It is important to self-examine your skin on a regular basis for any changes or signs of skin cancer. Especially look for change of any kind e.g. increased size, shape, texture, darkening and non-healing. It is best not to ignore a lesion simply because it doesn't hurt. Should you find something or someone close to you notice anything suspicious, consult an experienced accredited skin cancer doctor. You can view and download free resources courtesy from the American Academy of Dermatology including the AAD's Body Mole Map to document your skin self-examination. Simple steps like these can help to identify skin cancer early.

Types of Skin Cancer

Like other cancers of the body , skin cancer will start as precancerous lesions. These precancerous lesions are changes, also called dysplasia, in the skin that are not cancer but could become cancer over time. Some dysplastic changes that commonly occur in the skin include actinic keratosis (solar keratosis), actinic cheilitis and cutaneous horns. These UV induced lesions can present as various patches of red or brown, scaly, rough skin, which can later develop into squamous cell cancer. Other factors that can increase the risk of skin cancer include: smoking, viral infections, medications, exposure to chemicals and radiation, autoimmune diseases and genetic conditions.

Atypical naevi (dysplastic moles) - Are abnormal looking benign moles, which could resemble melanomas. According to current literature people with 5 or more atypical naevi have a higher risk than the general population of developing melanoma. There are 3 major types of skin cancers in New Zealand depending on the type of skin cell from which they arise, these include Basal Cell Carcinoma, Squamous Cell Carcinoma and Malignant Melanoma. Other less common skin cancers include Merkle Cell Carcinoma and Cutaneous T-cell Lymphoma. Each kind of skin cancer has its own distinctive appearance and tends to develop in specific body areas.

Basal Cell Carcinoma is the most common type of skin cancer, and the easiest to treat because it rarely spreads. BCC is generally characterized by its raised red or pearly appearance. It usually occurs on sun exposed areas of the face, neck and upper back. In most cases, the cancerous tissue is removed by either freezing with liquid nitrogen (superficial) or cutting out the invasive lesion. More>>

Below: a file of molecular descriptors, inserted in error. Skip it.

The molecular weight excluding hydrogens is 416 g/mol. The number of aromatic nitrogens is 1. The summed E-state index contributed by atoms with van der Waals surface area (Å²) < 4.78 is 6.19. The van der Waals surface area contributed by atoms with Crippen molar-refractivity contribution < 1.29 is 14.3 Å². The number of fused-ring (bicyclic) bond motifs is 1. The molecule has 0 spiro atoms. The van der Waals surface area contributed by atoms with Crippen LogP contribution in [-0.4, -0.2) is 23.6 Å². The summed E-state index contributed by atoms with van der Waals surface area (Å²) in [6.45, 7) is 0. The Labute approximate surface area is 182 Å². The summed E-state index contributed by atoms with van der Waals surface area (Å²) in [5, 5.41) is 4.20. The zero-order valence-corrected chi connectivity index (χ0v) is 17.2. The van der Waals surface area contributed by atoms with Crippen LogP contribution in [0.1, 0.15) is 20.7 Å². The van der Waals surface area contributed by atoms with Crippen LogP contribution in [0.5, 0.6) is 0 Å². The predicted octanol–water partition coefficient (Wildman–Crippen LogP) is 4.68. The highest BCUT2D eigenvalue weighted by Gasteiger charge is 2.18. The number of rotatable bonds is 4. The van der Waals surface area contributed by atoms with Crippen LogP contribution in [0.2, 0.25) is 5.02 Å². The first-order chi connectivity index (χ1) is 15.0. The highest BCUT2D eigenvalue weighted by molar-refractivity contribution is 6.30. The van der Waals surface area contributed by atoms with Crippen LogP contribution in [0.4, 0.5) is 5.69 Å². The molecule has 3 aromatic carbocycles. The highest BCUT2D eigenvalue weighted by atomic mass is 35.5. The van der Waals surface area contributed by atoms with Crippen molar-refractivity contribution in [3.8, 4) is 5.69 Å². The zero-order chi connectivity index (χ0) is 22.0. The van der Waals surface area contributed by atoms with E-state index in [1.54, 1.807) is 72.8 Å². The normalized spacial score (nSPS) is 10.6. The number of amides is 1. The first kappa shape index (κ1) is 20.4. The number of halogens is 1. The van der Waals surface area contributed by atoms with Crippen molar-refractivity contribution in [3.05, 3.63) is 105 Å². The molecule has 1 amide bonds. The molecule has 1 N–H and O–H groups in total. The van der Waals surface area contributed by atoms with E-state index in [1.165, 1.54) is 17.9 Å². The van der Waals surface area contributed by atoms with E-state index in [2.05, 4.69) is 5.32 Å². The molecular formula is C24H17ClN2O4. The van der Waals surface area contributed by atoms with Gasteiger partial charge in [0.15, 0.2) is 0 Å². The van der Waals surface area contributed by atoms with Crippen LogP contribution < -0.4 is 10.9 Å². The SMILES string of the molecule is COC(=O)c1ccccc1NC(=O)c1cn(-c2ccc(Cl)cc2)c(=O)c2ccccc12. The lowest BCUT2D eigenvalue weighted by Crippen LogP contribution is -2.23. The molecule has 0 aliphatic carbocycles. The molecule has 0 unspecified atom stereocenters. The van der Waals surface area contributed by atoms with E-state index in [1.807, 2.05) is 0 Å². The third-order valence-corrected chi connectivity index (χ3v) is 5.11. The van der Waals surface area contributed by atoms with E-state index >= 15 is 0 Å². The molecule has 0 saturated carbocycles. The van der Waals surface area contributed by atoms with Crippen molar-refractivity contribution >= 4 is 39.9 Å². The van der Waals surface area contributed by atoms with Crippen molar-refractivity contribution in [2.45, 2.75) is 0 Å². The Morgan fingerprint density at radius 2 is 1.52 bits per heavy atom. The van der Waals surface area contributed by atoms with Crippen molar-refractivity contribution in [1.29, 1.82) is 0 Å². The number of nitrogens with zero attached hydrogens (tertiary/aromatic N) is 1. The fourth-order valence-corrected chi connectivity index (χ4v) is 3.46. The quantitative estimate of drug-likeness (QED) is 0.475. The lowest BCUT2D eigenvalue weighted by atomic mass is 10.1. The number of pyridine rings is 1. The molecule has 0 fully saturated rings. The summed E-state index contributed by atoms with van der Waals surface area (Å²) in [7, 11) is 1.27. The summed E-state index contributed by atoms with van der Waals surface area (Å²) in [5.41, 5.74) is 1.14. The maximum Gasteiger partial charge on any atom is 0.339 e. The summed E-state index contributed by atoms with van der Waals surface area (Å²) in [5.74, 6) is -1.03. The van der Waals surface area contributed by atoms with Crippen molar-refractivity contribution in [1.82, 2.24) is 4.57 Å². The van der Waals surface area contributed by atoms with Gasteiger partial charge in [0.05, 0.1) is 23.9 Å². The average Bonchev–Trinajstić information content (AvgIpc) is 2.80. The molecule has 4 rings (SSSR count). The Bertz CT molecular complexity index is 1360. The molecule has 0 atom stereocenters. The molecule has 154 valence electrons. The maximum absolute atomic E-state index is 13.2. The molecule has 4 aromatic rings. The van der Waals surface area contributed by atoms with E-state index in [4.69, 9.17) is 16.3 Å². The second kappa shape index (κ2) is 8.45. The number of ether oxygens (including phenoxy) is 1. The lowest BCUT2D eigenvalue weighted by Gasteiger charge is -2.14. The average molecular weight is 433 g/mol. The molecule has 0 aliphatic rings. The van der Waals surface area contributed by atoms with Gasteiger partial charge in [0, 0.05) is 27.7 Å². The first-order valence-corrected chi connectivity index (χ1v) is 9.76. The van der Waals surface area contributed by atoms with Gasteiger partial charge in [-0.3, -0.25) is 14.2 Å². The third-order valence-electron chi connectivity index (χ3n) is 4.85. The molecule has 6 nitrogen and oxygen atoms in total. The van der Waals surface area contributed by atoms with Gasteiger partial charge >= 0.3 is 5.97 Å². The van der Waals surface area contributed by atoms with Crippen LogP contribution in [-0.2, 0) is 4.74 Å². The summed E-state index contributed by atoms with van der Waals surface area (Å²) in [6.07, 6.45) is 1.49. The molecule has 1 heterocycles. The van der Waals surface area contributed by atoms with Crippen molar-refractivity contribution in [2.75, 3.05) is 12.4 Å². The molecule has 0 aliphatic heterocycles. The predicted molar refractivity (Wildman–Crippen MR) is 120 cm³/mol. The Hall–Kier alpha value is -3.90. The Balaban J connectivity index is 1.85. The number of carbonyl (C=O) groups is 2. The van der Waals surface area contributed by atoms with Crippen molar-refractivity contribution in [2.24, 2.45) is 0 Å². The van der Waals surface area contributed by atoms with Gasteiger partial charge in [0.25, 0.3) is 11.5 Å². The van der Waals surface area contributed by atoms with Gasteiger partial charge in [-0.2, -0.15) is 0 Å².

Squamous Cell Carcinoma is the second most common skin cancer. It is often as easy to treat as basal cell cancer. However, squamous cell cancer is more likely to spread to other areas, like the skeleton, lymph and liver. SCC is usually characterized by a fast growing scaly or ulcerated lump that frequently appears on the face, scalp, neck, forearms, hands and shins. More>>

Malignant Melanoma is the most dangerous kind of skin cancer because it may spread quickly through lymph, blood or nerve tissues, to other organs. If caught early, the prognosis is very good. There are different types of melanoma that can involve the skin, eye and nailbed. Superficial spreading type melanoma of the skin usually appears to be asymmetric, uneven borders, patchy dark colors and evolving. More>>

Merkel Cell Carcinoma is a rare and aggressive form of skin cancer that often metastasizes to other parts of the body. It is more common in those that are immune suppressed due to systemic drugs, organ transplants, HIV infection and haematological malignancies. MCC usually presents as a rapidly enlarging, solitary, irregular red nodule. It is often similar in appearance to other more common skin cancers such as BCC but grows much more quickly.

Also see an Online Calculator that has been developed by the Melanoma Institute Australia (‘MIA’), based on a published risk prediction models (see References). It has been designed for use by clinicians, to guide discussions with patients about sun protection habits and skin surveillance for melanoma, for those who have not had a previous primary melanoma. As stated by MIA, the Calculator does not replace the doctors' assessment or advice. Melanoma Risk Assessment Tool